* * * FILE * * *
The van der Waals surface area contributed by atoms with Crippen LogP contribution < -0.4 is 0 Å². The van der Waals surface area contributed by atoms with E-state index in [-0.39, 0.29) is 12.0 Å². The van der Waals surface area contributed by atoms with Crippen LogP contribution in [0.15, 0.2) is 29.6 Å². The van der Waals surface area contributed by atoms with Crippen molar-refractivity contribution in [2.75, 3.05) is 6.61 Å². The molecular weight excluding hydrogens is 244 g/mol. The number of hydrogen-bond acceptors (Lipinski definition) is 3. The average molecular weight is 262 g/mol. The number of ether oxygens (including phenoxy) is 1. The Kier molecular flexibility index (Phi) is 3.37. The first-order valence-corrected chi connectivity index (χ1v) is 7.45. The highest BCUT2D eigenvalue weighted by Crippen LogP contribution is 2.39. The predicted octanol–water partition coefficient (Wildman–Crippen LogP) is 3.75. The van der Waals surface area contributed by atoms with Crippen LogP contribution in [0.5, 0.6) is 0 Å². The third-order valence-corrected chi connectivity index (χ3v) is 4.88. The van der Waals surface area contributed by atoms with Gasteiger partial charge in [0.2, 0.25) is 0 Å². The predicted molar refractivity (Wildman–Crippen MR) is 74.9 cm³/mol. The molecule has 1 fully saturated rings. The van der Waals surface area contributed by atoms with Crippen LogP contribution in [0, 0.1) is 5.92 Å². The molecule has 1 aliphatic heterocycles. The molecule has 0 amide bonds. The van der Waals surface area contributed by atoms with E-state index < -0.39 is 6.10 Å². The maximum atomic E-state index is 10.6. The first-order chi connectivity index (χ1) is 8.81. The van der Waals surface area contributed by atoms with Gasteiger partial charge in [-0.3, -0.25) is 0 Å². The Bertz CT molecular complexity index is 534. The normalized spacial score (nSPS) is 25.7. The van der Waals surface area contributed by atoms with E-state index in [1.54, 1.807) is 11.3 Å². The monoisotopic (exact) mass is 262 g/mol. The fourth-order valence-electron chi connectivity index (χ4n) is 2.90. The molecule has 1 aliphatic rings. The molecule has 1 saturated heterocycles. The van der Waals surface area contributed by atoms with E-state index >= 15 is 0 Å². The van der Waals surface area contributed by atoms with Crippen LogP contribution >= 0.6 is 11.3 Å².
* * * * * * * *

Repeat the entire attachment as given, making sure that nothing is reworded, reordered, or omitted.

The van der Waals surface area contributed by atoms with Crippen LogP contribution < -0.4 is 0 Å². The van der Waals surface area contributed by atoms with E-state index in [-0.39, 0.29) is 12.0 Å². The van der Waals surface area contributed by atoms with Crippen LogP contribution in [0.15, 0.2) is 29.6 Å². The van der Waals surface area contributed by atoms with Crippen molar-refractivity contribution in [2.75, 3.05) is 6.61 Å². The molecular weight excluding hydrogens is 244 g/mol. The number of hydrogen-bond acceptors (Lipinski definition) is 3. The average molecular weight is 262 g/mol. The number of ether oxygens (including phenoxy) is 1. The Kier molecular flexibility index (Phi) is 3.37. The first-order valence-corrected chi connectivity index (χ1v) is 7.45. The highest BCUT2D eigenvalue weighted by Crippen LogP contribution is 2.39. The predicted octanol–water partition coefficient (Wildman–Crippen LogP) is 3.75. The van der Waals surface area contributed by atoms with Crippen LogP contribution in [0.5, 0.6) is 0 Å². The third-order valence-corrected chi connectivity index (χ3v) is 4.88. The van der Waals surface area contributed by atoms with Gasteiger partial charge in [0.2, 0.25) is 0 Å². The predicted molar refractivity (Wildman–Crippen MR) is 74.9 cm³/mol. The molecule has 1 fully saturated rings. The van der Waals surface area contributed by atoms with Crippen LogP contribution in [0, 0.1) is 5.92 Å². The molecule has 1 aliphatic heterocycles. The molecule has 0 amide bonds. The van der Waals surface area contributed by atoms with E-state index < -0.39 is 6.10 Å². The maximum atomic E-state index is 10.6. The first-order chi connectivity index (χ1) is 8.81. The van der Waals surface area contributed by atoms with Gasteiger partial charge in [-0.3, -0.25) is 0 Å². The Bertz CT molecular complexity index is 534. The normalized spacial score (nSPS) is 25.7. The van der Waals surface area contributed by atoms with E-state index in [1.54, 1.807) is 11.3 Å². The monoisotopic (exact) mass is 262 g/mol. The fourth-order valence-electron chi connectivity index (χ4n) is 2.90. The molecule has 1 aliphatic rings. The molecule has 1 saturated heterocycles. The van der Waals surface area contributed by atoms with E-state index >= 15 is 0 Å². The van der Waals surface area contributed by atoms with Crippen LogP contribution >= 0.6 is 11.3 Å².